This year may be one of the most memorable for long-sought reunions and revivals. There haven’t been many (previous years have seen more in comparison), but in less than five months, the few that have cropped up are of such impact that it’s impossible to deny how exciting it is.
While we may need to say goodbye again, the fact that there is a even a glimmer of hope is enough to at least fan the flames a little longer, if only for a proper send off. Below are six of the best reunions to come about thus far this year.
News that Midtown were reuniting for Skate & Surf was both unexpected and alarmingly nostalgic. It’s been so long since the band has made any waves in the scene that their reunion was unexpected, especially given the overshadowed success of Gabe Saporta’s Cobra Starship endeavors.
For anyone who saw the golden age of Drive-Thru’s pop punk legacy though, Midtown was one of the major players. We learned their songs at the same time as New Found Glory’s classic records. Being one of the headliners for Skate & Surf is a beautiful nod to their influence of the genre, especially since pop punk bands aren’t normally in that position.
Whether they stay around to tinker around with new music or not remains to be seen, (it doesn’t look promsing at the moment, since Cobra Starship appear to be back in the studio) but I’ll settle for them getting some of the recognition that they never got the first time around.
Copeland’s reunion nearly caused a panic amongst their fans, as the news broke on April Fool’s Day. Like Fall Out Boy a year ago, the band marked their return with a new single and announcement of a new, surprise album.
The fact that the band plans to fund the record with pre-order packages from a vibrantly loyal fan base touches back to the indie roots the band sprouted from. As one of the most talented writers and performers of the scene, if they can capture even a hint of the magic and energy from their prime, Ixora is already a contender for album of the year.
Despite the success of their groundbreaking 2002 release, What It Is To Burn, Finch have always felt like the underdogs. While the band has been touring quite a bit over the last few years, the WIITB anniversary tours and subsequent live CD/DVD release seem to have spurred them to fully commit once again.
Not only will they be on Warped Tour this year, they’ve signed with Tragic Hero Records and finally promised their first new album in nine years. Given how long fans have waited for this release, it’ll be interesting to see whether it’s a return to the more traditional pop punk aspect of their roots or a further exploration of hardcore.
The history of Saosin in well known by anyone paying attention, as well as their struggle with lead singers. Unfortunately, it looks like Saosin may be calling it quits soon, but not before reuniting with original vocalist Anthony Green.It’s one of the most requested and sought after reunions in recent memory and is a hell of a note to go out on.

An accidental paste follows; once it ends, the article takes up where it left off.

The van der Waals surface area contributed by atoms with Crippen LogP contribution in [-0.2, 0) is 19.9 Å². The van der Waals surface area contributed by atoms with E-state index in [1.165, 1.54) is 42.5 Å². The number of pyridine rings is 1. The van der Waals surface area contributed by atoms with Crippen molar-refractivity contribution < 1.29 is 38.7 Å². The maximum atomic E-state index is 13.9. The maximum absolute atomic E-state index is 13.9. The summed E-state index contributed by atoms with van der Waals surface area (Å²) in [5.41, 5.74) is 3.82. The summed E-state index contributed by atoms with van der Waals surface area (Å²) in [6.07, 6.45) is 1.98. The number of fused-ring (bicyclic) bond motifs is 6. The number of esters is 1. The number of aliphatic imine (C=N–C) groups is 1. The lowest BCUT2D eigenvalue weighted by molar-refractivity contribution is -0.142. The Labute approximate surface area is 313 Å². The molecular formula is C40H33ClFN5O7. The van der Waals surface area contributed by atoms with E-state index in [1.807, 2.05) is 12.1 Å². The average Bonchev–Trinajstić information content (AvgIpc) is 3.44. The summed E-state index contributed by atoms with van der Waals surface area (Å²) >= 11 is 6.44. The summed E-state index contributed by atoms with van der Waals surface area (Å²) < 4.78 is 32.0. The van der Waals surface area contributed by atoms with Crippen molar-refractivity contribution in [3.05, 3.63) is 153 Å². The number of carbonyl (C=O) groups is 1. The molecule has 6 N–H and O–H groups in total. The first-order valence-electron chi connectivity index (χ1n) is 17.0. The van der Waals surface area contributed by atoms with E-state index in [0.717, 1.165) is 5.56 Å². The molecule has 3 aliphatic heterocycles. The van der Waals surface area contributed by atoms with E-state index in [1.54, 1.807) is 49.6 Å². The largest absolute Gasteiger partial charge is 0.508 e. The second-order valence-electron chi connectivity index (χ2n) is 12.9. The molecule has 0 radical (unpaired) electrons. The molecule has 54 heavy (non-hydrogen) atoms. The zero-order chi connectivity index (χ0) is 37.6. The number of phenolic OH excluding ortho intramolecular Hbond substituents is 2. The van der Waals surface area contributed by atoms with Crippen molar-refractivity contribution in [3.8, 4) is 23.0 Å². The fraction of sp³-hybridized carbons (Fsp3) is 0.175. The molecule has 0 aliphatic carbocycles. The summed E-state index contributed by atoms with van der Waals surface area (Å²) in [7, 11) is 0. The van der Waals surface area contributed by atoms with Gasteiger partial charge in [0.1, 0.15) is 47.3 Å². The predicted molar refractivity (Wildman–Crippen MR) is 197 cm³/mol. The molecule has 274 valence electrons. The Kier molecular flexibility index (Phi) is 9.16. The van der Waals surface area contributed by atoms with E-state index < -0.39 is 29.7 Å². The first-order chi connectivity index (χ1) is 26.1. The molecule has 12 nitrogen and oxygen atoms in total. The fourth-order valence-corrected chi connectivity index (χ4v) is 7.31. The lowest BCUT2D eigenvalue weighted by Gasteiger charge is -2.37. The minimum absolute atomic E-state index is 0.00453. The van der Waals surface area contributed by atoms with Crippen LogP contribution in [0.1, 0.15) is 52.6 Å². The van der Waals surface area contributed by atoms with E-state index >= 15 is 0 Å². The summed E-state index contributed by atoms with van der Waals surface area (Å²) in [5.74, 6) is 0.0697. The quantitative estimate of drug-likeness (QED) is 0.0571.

There haven’t been any details of whether they’ll only really be playing the songs that Green himself helped create, or if he’ll be participating throughout Saosin’s amazing discography. If we’re lucky, maybe we’ll get one last live CD out of one of their four scheduled performances.
5. Day At The Fair
In the waning days of Drive-Thru Records, Day At The Fair released an absolutely stellar album about growing up in The Rocking Chair Years, putting every other band on the label in check. Unfortunately, it went largely overlooked instead of making the band a standard in the scene.
After nine years, they’ve reunited to release a final album to give the band a proper close. A new single, “The Brightening” retains their massive energy and catchy hooks and paves the way for the new record, The Epilogue. It may not be a new tour, but hopefully it will help the band gain some of the recognition they always deserved.
6. Lucky Boys Confusion
LBC have never really broken up, instead playing one-off shows in the Midwest for the last few years. Having seen the overwhelming support the band has received for their live shows, they’ve decided to write together again for the first time in nearly a decade. The band’s last (and intended final) record, 2009’s Closing Arguments was a collection of b-sides and unreleased material.
It may not be a full national touring revival, but a new album means complete recognition of the support from a rabid fan base. While it may not garner the attention that the band deserves in the scene, it’s sure to set the entire Midwest ablaze.
by Kyle Schultz
Kyle Schultz is the Senior Editor at It’s All Dead and has worked as a gaming journalist at Structure Gaming. He lives in Chicago and yells at the rain on occasion. He also wants to play you in FIFA.